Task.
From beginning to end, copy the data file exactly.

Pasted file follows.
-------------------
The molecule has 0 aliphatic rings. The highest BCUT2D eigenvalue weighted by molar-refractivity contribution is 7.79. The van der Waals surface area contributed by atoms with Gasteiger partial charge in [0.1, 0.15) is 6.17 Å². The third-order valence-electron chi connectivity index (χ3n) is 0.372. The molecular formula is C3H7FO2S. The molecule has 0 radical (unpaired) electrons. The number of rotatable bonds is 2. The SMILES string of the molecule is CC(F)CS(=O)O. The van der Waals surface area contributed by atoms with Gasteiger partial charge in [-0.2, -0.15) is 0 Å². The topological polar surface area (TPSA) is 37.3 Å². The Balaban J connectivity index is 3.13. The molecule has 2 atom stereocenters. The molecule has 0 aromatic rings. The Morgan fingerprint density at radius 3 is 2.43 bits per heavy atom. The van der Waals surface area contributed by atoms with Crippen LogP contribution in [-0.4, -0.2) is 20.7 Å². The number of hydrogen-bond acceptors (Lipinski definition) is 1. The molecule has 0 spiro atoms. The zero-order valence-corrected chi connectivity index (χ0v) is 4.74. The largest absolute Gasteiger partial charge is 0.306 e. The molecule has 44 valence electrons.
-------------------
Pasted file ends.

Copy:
The molecule has 0 aliphatic rings. The highest BCUT2D eigenvalue weighted by molar-refractivity contribution is 7.79. The van der Waals surface area contributed by atoms with Gasteiger partial charge in [0.1, 0.15) is 6.17 Å². The third-order valence-electron chi connectivity index (χ3n) is 0.372. The molecular formula is C3H7FO2S. The molecule has 0 radical (unpaired) electrons. The number of rotatable bonds is 2. The SMILES string of the molecule is CC(F)CS(=O)O. The van der Waals surface area contributed by atoms with Gasteiger partial charge in [-0.2, -0.15) is 0 Å². The topological polar surface area (TPSA) is 37.3 Å². The Balaban J connectivity index is 3.13. The molecule has 2 atom stereocenters. The molecule has 0 aromatic rings. The Morgan fingerprint density at radius 3 is 2.43 bits per heavy atom. The van der Waals surface area contributed by atoms with Crippen LogP contribution in [-0.4, -0.2) is 20.7 Å². The number of hydrogen-bond acceptors (Lipinski definition) is 1. The molecule has 0 spiro atoms. The zero-order valence-corrected chi connectivity index (χ0v) is 4.74. The largest absolute Gasteiger partial charge is 0.306 e. The molecule has 44 valence electrons.